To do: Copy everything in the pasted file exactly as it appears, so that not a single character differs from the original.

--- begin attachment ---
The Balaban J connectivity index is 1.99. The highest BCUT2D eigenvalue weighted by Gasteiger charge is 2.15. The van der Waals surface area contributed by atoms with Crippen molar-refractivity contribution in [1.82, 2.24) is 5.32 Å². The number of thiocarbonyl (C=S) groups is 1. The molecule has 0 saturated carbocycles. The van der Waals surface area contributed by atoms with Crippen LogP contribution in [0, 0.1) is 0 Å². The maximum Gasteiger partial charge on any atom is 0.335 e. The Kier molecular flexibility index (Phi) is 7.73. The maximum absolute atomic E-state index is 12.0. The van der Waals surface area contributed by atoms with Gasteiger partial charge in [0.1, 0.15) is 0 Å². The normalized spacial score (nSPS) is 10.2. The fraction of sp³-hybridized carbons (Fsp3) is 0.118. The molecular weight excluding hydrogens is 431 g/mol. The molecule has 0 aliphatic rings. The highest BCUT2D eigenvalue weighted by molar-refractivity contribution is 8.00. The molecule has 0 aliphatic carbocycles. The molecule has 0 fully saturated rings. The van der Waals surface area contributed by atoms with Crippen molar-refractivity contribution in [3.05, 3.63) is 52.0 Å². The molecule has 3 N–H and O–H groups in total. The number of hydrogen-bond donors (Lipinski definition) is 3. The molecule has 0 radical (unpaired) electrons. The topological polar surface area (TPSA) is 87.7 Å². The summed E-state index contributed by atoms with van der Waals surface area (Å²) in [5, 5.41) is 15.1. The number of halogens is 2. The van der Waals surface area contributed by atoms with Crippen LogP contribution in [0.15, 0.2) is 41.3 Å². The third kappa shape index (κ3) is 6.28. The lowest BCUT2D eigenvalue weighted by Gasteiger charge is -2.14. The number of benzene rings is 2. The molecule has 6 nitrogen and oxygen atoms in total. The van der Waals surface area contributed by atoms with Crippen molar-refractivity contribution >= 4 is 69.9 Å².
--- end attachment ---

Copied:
The Balaban J connectivity index is 1.99. The highest BCUT2D eigenvalue weighted by Gasteiger charge is 2.15. The van der Waals surface area contributed by atoms with Crippen molar-refractivity contribution in [1.82, 2.24) is 5.32 Å². The number of thiocarbonyl (C=S) groups is 1. The molecule has 0 saturated carbocycles. The van der Waals surface area contributed by atoms with Crippen LogP contribution in [0, 0.1) is 0 Å². The maximum Gasteiger partial charge on any atom is 0.335 e. The Kier molecular flexibility index (Phi) is 7.73. The maximum absolute atomic E-state index is 12.0. The van der Waals surface area contributed by atoms with Gasteiger partial charge in [0.1, 0.15) is 0 Å². The normalized spacial score (nSPS) is 10.2. The fraction of sp³-hybridized carbons (Fsp3) is 0.118. The molecular weight excluding hydrogens is 431 g/mol. The molecule has 0 aliphatic rings. The highest BCUT2D eigenvalue weighted by molar-refractivity contribution is 8.00. The molecule has 0 aliphatic carbocycles. The molecule has 0 fully saturated rings. The van der Waals surface area contributed by atoms with Crippen molar-refractivity contribution in [3.05, 3.63) is 52.0 Å². The molecule has 3 N–H and O–H groups in total. The number of hydrogen-bond donors (Lipinski definition) is 3. The molecule has 0 radical (unpaired) electrons. The topological polar surface area (TPSA) is 87.7 Å². The summed E-state index contributed by atoms with van der Waals surface area (Å²) in [5, 5.41) is 15.1. The number of halogens is 2. The van der Waals surface area contributed by atoms with Crippen LogP contribution in [0.15, 0.2) is 41.3 Å². The third kappa shape index (κ3) is 6.28. The lowest BCUT2D eigenvalue weighted by Gasteiger charge is -2.14. The number of benzene rings is 2. The molecule has 6 nitrogen and oxygen atoms in total. The van der Waals surface area contributed by atoms with Crippen molar-refractivity contribution >= 4 is 69.9 Å².